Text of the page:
1. In a bowl combine 1 tbsp olive oil, salt, pepper, garlic, lemon juice, and dill.
  2. Add salmon fillets. Let them marinate for 15 minutes at room temperature.
  3. Preheat a large skillet on medium heat for 2 minutes. Add 1 tsp olive oil and then add salmon. Cook for 5 minutes per side. Salmon should be done when it flakes easily with a fork.
  4. Transfer to plates. Serve with lemon wedges.

Read the detailed instructions on Foodista.com – The Cooking Encyclopedia Everyone Can Edit

Price Breakdown

Cost per Serving: $4.20
Ingredient
¼ teaspoons black pepper
1 tablespoon fresh dill
1 garlic clove
1 tablespoon lemon juice
¼ cups olive oil
12 ounces salmon fillets
Price
$0.01
$0.02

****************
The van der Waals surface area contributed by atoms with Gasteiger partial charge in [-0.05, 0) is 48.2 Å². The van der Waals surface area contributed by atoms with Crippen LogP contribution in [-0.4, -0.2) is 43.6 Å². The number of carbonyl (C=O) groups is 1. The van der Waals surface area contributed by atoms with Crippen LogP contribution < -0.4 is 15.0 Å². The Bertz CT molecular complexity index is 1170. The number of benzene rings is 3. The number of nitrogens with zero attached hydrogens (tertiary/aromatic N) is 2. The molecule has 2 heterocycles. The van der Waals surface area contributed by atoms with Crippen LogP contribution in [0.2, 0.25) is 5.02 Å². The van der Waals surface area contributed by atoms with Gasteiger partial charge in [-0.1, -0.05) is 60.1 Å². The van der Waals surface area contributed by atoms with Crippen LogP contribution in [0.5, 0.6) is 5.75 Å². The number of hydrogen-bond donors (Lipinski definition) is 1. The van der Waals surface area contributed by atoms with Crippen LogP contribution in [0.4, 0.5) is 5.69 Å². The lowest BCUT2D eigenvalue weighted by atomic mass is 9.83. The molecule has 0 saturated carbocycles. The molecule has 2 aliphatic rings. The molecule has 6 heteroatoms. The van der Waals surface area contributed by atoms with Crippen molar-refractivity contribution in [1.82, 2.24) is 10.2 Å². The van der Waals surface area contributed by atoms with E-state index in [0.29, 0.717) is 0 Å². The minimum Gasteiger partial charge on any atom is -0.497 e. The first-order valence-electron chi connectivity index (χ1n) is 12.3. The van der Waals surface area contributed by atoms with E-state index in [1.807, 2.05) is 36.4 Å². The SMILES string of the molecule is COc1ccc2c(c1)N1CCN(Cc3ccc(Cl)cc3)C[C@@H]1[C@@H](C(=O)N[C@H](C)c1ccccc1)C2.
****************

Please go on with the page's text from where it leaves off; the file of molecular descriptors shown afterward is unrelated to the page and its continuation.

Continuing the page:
$0.07
$0.10
$0.64
$7.55
$8.39

Tips

Health Tips

  • Before you pass up garlic because you don't want the bad breath that comes with it, keep in mind that the compounds that cause garlic breath also offer a lot of health benefits. Garlic has anti-inflammatory, antioxidant, antibacterial, and antiviral properties. If you really want to get the most health benefits out of your garlic, choose Spanish garlic, which contains the most allicin (one of garlic's most beneficial compounds).

  • Although the body needs salt to survive, most of us get too much. The problem with consuming too much salt (what chemists call "sodium chloride") is actually the sodium part, which is why people concerned about high blood pressure go on low-sodium diets. If you are trying to reduce salt in your diet, you can try salt substitutes like potassium chloride or try to make do with less salt by using more black pepper, herbs, and spices.